THAT ALBUM’S SINGLE, “HOWLING AT THE MOON,” WAS PRODUCED BY FORMER EURYTHMIC DAVE STEWART. HOW DID THAT WORK, HAVING A GUEST PRODUCER COME IN FOR JUST ONE SONG?

It worked fine. He came in during the tracking sessions, and he had this grandiose idea; It was probably the first time the Ramones had used a click track. But it wasn’t a traditional click track, it was a sample of a piledriver that Dave had. (Laughs) And we cut it with the band with that piledriver sample as a click track to keep the tempo solid. Then [Tom Petty & The Heartbreakers] came in and…did Benmont or [Talking Head] Jerry Harrison play on that song?


JERRY IS ON “HOWLING” AND BENMONT PLAYS THAT GREAT ROCK ‘N‘ ROLL PIANO ON “DAYTIME DILEMMA.”

Oh, yeah.


WHAT WAS IT LIKE GOING BACK TO MEDIA SOUND FOR TOO TOUGH TO DIE? DID YOU FIND YOURSELF SETTING UP OR MIC’ING THINGS DIFFERENTLY SINCE THE ROAD TO RUIN SESSIONS YOU CO-PRODUCED WITH TOMMY RAMONE?

(Laughs) Nah. No, I do the thing I always do…haphazardly set up microphones. But (Media) was a great, huge room. It was a church, so it had 60-foot ceilings and it sounded amazing. That’s when I started using room mics. Actually, on Rocket to Russia I used room mics as well.


IT’S KIND OF MINDBLOWING THAT THE FIRST TIME YOU EVER HEARD THE RAMONES WAS WHEN YOU FIRST WORKED WITH THEM ON (1977’S) LEAVE HOME.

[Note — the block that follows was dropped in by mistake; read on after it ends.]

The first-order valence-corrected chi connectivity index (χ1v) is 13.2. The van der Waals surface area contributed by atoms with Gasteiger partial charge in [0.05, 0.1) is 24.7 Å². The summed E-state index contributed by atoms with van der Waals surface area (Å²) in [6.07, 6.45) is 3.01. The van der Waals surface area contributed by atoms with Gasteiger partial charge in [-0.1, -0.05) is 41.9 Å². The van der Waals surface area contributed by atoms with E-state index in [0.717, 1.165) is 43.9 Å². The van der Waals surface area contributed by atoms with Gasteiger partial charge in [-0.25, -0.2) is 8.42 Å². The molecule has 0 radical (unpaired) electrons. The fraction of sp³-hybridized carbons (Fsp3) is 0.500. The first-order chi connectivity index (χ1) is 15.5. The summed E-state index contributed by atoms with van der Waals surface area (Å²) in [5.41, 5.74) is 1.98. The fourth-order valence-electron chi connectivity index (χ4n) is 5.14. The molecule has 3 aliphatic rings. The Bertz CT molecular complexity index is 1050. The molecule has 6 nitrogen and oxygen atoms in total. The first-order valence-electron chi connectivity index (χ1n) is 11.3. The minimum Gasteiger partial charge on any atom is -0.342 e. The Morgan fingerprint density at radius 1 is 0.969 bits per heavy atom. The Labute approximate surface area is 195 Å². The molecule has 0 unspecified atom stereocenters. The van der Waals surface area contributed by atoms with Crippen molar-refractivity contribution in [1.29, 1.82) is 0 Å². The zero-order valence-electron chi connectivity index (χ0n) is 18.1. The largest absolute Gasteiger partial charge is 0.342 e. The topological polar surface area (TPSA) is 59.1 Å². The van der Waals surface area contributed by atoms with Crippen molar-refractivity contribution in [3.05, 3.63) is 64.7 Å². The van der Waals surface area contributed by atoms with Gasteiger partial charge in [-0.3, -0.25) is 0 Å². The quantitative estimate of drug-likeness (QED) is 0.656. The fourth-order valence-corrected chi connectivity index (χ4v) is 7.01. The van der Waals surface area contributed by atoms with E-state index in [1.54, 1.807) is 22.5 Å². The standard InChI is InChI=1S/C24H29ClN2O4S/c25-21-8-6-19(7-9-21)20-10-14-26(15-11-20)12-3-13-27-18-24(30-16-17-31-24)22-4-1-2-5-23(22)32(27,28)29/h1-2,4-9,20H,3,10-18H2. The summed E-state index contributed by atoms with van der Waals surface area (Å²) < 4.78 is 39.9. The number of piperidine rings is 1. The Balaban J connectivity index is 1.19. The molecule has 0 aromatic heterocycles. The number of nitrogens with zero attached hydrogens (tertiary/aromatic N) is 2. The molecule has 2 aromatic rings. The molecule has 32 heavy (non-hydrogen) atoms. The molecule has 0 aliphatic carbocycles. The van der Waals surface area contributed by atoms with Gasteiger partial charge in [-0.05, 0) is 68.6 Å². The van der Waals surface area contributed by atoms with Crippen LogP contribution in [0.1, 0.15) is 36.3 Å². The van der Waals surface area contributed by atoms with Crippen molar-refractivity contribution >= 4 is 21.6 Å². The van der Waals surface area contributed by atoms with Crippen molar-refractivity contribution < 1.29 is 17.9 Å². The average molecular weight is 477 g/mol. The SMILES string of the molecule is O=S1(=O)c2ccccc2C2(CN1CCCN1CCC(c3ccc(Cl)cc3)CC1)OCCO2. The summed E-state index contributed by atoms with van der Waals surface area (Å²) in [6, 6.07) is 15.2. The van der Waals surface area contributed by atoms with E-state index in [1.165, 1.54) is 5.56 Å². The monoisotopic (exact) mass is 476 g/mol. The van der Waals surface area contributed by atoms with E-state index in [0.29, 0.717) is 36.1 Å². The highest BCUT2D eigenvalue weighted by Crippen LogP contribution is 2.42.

Yes. I was living in Canada and I’d never heard of them. There was no vibe about it. I was up in the fuckin’ woods, forty-five miles north of Montreal. I wasn’t getting Rock Scene magazine up there. There might’ve been one article I read about the scene at CB’s, but I didn’t know anything about it, so I didn’t know what they sounded like at all. I’d never heard the first record.


WHAT WERE YOU DOING UP IN CANADA?

I had moved from New Jersey up to work at Le Studio, near Montreal. I ran into [record producer/engineer] Tony Bongiovi, who was starting up The Power Station [recording studio] in New York. I came back to New York and met again with Bongiovi, and they put me on salary at the Power Station. But I was doing a record in Canada and couldn’t get back in time for the first day of the Leave Home session. So, at the last minute, Bobby [Clearmountain, producer/engineer] came in and set up the session and recorded a couple songs the first day. I’d forgotten about it until I got the track sheets for the Leave Home box set I was doing. I called Bobby up and he didn’t remember doing it! I wanted to ask him some questions about it, but he didn’t remember.

My first day, someone had left the volume on the console up really loud. Bob met me there, showed me the setup and put on the tape and said, “Here’s what we’re doing.” (laughs) He turned it on and it was just so loud it blew me away. I said, “This is what I’m dealing with here, OK.”